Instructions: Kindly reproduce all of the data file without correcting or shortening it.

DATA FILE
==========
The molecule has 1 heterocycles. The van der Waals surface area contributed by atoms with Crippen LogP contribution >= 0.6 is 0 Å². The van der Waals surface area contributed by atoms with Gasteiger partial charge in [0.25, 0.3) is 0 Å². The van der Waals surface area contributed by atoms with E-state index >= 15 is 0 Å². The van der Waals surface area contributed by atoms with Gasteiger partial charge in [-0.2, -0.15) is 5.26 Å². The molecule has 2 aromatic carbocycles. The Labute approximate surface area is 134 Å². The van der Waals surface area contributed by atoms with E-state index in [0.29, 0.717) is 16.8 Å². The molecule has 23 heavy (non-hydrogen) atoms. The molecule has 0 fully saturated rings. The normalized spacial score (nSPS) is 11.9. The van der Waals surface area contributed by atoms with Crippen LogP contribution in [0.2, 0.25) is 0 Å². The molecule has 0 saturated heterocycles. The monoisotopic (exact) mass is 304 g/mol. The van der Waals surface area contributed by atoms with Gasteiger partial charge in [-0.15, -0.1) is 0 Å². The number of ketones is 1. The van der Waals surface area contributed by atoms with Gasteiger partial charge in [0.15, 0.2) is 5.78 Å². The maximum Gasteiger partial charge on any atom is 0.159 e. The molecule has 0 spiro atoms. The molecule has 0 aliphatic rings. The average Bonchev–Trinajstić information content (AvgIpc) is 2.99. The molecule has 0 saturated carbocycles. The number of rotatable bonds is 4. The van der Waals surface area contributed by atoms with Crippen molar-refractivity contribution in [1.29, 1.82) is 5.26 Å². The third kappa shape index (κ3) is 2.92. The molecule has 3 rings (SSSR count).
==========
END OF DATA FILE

The molecule has 1 heterocycles. The van der Waals surface area contributed by atoms with Crippen LogP contribution >= 0.6 is 0 Å². The van der Waals surface area contributed by atoms with Gasteiger partial charge in [0.25, 0.3) is 0 Å². The van der Waals surface area contributed by atoms with E-state index >= 15 is 0 Å². The van der Waals surface area contributed by atoms with Gasteiger partial charge in [-0.2, -0.15) is 5.26 Å². The molecule has 2 aromatic carbocycles. The Labute approximate surface area is 134 Å². The van der Waals surface area contributed by atoms with E-state index in [0.29, 0.717) is 16.8 Å². The molecule has 23 heavy (non-hydrogen) atoms. The molecule has 0 fully saturated rings. The normalized spacial score (nSPS) is 11.9. The van der Waals surface area contributed by atoms with Crippen LogP contribution in [0.2, 0.25) is 0 Å². The molecule has 0 saturated heterocycles. The monoisotopic (exact) mass is 304 g/mol. The van der Waals surface area contributed by atoms with Gasteiger partial charge in [-0.15, -0.1) is 0 Å². The number of ketones is 1. The van der Waals surface area contributed by atoms with Gasteiger partial charge in [0.15, 0.2) is 5.78 Å². The maximum Gasteiger partial charge on any atom is 0.159 e. The molecule has 0 spiro atoms. The molecule has 0 aliphatic rings. The average Bonchev–Trinajstić information content (AvgIpc) is 2.99. The molecule has 0 saturated carbocycles. The number of rotatable bonds is 4. The van der Waals surface area contributed by atoms with Crippen molar-refractivity contribution in [1.29, 1.82) is 5.26 Å². The third kappa shape index (κ3) is 2.92. The molecule has 3 rings (SSSR count).